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Eco-activism and Fear: Some Feminist Insights about Affect and Agency in Catastrophic Times

Abstract : As we face multiple crises – particularly the climate crisis – the question arises as to how to conduct politics in the shadow of disaster without sliding into authoritarianism. Indeed, the opposition between fear and freedom is a common assumption among political theorists, and so is the close relationship between fear and authoritarianism. This essay seeks to understand how negative emotional experiences such as fear can be collectively addressed and used as a resource by social movements. In the first part, I argue that malestream theoretical frameworks treat fear as pathology, failing to understand and conceptualize the subtle interplay between so-called “negative affects”, and the political thought and action that could take shape (and sometimes already exists) in ecological politics nowadays. The second part draws on feminist affect studies and feminist practices of consciousness raising to sketch alternative stories of what fearful and angry bodies can do. Throughout the article, I explore how anxiety, fear and despair, far from leading to powerlessness and manipulation, can become indicators of our interconnectedness, recreating and reminding us of ties and forms of belonging that have been destroyed or forgotten. Expressed, lived, and transformed in empowering affective arrangements, they become a resource for a new kind of collective agency, and can generate the critical thinking necessary fight against disaster capitalism.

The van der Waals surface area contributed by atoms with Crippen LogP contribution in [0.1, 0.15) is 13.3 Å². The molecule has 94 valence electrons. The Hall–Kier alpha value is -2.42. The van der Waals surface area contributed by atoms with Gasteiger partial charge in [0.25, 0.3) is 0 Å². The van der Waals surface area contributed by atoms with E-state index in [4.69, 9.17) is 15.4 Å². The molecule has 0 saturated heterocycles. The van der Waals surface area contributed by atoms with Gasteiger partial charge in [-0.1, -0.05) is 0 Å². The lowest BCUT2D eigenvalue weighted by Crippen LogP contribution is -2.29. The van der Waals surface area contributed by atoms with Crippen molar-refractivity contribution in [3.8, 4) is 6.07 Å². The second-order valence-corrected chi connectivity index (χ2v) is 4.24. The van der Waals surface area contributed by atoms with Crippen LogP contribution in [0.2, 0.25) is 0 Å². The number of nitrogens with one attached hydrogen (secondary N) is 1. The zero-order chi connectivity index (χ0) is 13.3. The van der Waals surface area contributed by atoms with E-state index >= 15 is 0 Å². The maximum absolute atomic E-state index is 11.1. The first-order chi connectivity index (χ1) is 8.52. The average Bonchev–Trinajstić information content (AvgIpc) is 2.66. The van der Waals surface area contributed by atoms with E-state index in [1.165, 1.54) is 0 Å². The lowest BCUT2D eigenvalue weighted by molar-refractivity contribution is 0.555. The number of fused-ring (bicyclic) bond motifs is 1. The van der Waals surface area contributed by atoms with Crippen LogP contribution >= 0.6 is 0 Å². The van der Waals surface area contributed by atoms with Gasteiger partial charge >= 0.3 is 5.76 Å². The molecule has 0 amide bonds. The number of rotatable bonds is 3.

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Submitted on : Thursday, December 23, 2021 - 8:32:35 AM
Last modification on : Friday, April 1, 2022 - 3:46:18 AM


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Lena Silberzahn. Eco-activism and Fear: Some Feminist Insights about Affect and Agency in Catastrophic Times. Interfere : Journal for Critical Thought and Radical Politics, Centre for Applied Philosophy, Politics and Ethics (CAPPE), University of Brighton, 2021, Born in Flames, 2, pp.51-77. ⟨hal-03501165⟩



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